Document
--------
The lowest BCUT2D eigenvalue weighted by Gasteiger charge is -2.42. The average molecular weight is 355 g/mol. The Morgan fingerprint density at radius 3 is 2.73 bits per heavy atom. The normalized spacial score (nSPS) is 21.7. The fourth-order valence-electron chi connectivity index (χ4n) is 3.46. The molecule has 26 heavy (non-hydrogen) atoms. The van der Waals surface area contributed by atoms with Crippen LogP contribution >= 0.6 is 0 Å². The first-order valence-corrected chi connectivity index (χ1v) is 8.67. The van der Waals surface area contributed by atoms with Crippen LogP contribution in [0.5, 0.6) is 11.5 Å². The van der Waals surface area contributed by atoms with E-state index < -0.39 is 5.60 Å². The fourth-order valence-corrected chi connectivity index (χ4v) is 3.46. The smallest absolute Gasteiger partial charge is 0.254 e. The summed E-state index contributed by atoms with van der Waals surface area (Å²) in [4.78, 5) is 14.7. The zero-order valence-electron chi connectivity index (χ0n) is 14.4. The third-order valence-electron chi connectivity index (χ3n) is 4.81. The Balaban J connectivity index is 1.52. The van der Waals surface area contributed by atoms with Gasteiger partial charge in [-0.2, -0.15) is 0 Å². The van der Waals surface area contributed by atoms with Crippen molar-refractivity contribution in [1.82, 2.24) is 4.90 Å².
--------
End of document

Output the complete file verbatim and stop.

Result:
The lowest BCUT2D eigenvalue weighted by Gasteiger charge is -2.42. The average molecular weight is 355 g/mol. The Morgan fingerprint density at radius 3 is 2.73 bits per heavy atom. The normalized spacial score (nSPS) is 21.7. The fourth-order valence-electron chi connectivity index (χ4n) is 3.46. The molecule has 26 heavy (non-hydrogen) atoms. The van der Waals surface area contributed by atoms with Crippen LogP contribution >= 0.6 is 0 Å². The first-order valence-corrected chi connectivity index (χ1v) is 8.67. The van der Waals surface area contributed by atoms with Crippen LogP contribution in [0.5, 0.6) is 11.5 Å². The van der Waals surface area contributed by atoms with E-state index < -0.39 is 5.60 Å². The fourth-order valence-corrected chi connectivity index (χ4v) is 3.46. The smallest absolute Gasteiger partial charge is 0.254 e. The summed E-state index contributed by atoms with van der Waals surface area (Å²) in [4.78, 5) is 14.7. The zero-order valence-electron chi connectivity index (χ0n) is 14.4. The third-order valence-electron chi connectivity index (χ3n) is 4.81. The Balaban J connectivity index is 1.52. The van der Waals surface area contributed by atoms with Gasteiger partial charge in [-0.2, -0.15) is 0 Å². The van der Waals surface area contributed by atoms with Crippen molar-refractivity contribution in [1.82, 2.24) is 4.90 Å².